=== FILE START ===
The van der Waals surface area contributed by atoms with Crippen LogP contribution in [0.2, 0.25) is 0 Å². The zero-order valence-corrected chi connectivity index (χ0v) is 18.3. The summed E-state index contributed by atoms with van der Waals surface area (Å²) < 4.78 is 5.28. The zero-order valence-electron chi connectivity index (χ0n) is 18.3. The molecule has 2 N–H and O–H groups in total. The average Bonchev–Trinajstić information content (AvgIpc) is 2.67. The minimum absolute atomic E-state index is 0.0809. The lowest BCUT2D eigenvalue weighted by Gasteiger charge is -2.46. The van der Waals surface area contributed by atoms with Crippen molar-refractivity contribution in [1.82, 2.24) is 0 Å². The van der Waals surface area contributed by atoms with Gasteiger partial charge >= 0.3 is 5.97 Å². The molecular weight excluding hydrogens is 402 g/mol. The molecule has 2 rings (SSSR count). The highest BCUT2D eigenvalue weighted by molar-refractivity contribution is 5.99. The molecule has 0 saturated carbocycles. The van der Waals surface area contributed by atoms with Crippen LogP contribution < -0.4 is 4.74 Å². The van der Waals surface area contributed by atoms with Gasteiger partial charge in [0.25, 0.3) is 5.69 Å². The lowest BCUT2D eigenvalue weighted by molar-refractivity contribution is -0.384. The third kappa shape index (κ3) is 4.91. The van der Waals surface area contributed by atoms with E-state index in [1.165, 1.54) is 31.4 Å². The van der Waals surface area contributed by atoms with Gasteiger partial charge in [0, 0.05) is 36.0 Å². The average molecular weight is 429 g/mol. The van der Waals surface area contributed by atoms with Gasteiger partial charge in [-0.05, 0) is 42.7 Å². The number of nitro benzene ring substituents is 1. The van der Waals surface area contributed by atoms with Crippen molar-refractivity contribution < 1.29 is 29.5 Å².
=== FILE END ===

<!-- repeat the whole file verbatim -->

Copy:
The van der Waals surface area contributed by atoms with Crippen LogP contribution in [0.2, 0.25) is 0 Å². The zero-order valence-corrected chi connectivity index (χ0v) is 18.3. The summed E-state index contributed by atoms with van der Waals surface area (Å²) < 4.78 is 5.28. The zero-order valence-electron chi connectivity index (χ0n) is 18.3. The molecule has 2 N–H and O–H groups in total. The average Bonchev–Trinajstić information content (AvgIpc) is 2.67. The minimum absolute atomic E-state index is 0.0809. The lowest BCUT2D eigenvalue weighted by Gasteiger charge is -2.46. The van der Waals surface area contributed by atoms with Crippen molar-refractivity contribution in [1.82, 2.24) is 0 Å². The van der Waals surface area contributed by atoms with Gasteiger partial charge >= 0.3 is 5.97 Å². The molecular weight excluding hydrogens is 402 g/mol. The molecule has 2 rings (SSSR count). The highest BCUT2D eigenvalue weighted by molar-refractivity contribution is 5.99. The molecule has 0 saturated carbocycles. The van der Waals surface area contributed by atoms with Crippen LogP contribution < -0.4 is 4.74 Å². The van der Waals surface area contributed by atoms with Gasteiger partial charge in [0.25, 0.3) is 5.69 Å². The lowest BCUT2D eigenvalue weighted by molar-refractivity contribution is -0.384. The third kappa shape index (κ3) is 4.91. The van der Waals surface area contributed by atoms with E-state index in [1.165, 1.54) is 31.4 Å². The van der Waals surface area contributed by atoms with Gasteiger partial charge in [0, 0.05) is 36.0 Å². The average molecular weight is 429 g/mol. The van der Waals surface area contributed by atoms with Gasteiger partial charge in [-0.05, 0) is 42.7 Å². The number of nitro benzene ring substituents is 1. The van der Waals surface area contributed by atoms with Crippen molar-refractivity contribution < 1.29 is 29.5 Å².